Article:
Monday, December 21, 2009

Where does our energy go?

Just doing a little research on how much energy the UK uses, and where it goes - with a view to wondering what we are going to be able to hang on to. This is where we get our energy from (here)

Units are Million tonnes of oil equivalent
Coal: 37.9
Oil: 74.4
Gas: 93
Nuc: 11.9
Hydro: 1.1
Imports: 0.9
Renewables: 5.3

Total: 224.4

On an individual basis this works out at 3,814kg per head (here)

The fossil fuel elements of that are going through the peaking process, so we can expect them first to become more expensive, then to become increasingly scarce (over what I would guesstimate as a twenty year period, see my post on UK gas supply here).

Balance of payments questions
It has to be said that the UK is not best placed to withstand a constrained energy context. We import most of what we use and we are running out of ways to pay for it. This graph is from this post:

End use:

This is where household fuel goes:

Some rapid tentative conclusions from the household level:
  • the most significant thing we can do to reduce our energy consumption and prepare for the shift is to insulate our homes;
  • normal electrical use (eg TV, internet, fridge) is small beer compared to the two heating functions;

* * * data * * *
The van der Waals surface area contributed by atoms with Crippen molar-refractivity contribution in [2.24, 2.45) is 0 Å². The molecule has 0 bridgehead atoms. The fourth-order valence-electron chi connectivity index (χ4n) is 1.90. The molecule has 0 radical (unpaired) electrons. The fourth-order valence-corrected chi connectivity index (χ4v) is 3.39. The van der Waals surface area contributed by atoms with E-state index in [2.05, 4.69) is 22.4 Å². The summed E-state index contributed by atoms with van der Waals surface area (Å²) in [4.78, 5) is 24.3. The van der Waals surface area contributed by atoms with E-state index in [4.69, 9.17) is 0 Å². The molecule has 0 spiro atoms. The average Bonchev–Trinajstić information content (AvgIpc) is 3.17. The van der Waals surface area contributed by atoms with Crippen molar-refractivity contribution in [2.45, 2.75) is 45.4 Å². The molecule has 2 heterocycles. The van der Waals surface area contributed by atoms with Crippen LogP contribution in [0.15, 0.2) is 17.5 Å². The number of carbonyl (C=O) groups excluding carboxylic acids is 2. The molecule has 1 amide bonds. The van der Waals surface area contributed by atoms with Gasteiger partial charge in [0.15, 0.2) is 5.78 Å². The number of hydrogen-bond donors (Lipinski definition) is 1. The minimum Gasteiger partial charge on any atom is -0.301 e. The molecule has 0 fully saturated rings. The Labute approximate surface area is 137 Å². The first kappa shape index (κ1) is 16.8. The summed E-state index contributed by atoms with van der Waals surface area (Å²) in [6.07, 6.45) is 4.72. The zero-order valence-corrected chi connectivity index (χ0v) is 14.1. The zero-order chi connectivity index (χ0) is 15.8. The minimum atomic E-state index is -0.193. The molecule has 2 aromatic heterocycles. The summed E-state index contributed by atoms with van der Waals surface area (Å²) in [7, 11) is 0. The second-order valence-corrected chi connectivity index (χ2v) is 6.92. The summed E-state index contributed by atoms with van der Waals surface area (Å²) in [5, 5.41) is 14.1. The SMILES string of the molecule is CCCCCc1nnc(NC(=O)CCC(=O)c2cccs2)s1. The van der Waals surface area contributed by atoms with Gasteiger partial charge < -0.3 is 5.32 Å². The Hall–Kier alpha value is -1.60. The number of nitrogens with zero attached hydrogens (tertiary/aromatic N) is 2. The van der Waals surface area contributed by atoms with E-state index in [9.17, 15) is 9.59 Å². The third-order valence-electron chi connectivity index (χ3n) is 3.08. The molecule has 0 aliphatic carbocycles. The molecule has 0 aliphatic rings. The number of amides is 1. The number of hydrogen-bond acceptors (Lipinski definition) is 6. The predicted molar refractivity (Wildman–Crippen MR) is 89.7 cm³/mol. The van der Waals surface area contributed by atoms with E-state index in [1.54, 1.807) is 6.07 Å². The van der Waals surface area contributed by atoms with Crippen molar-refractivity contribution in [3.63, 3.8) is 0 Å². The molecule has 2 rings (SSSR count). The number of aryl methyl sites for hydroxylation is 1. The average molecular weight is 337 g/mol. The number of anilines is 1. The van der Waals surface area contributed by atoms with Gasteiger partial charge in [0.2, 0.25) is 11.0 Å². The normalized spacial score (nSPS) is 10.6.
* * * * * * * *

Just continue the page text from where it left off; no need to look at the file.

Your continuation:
• therefore I'm still mildly optimistic that my geeky gadgets have a future, especially if the government succeeds in building new nuclear
  • this is also why combined heat and power is important

This is where the transport fuel goes (source):

Rapid tentative conclusions:
  • by far the greatest share goes to private transport;
  • there is massive wastage in private transport; therefore
  • there is a lot of room for comparatively painless squeezing (eg carsharing) as an initial reaction to stress;
  • in the longer run private transport (electrical?) is likely to be the preserve of the wealthy
  • I'm sure there will be a lot of efficiency gains in the wider transport sector but in part that will be through shifting to slower modes of transport (eg the canals)
  • we're not going to be flying in green beans from Kenya anymore; though we may well still import chocolate
  • I think the truck sector will shrink the most
  • there will be much less road transport on the other side of the bump - this will be a very good thing

I don't know much about the industrial use, so I'll find out more about that.

Of course, all I'm doing here is thinking about an energy descent action plan. Which is what the Transition Town movement is for. Next step might be to find out more information about Mersea and how these broad patterns apply locally.

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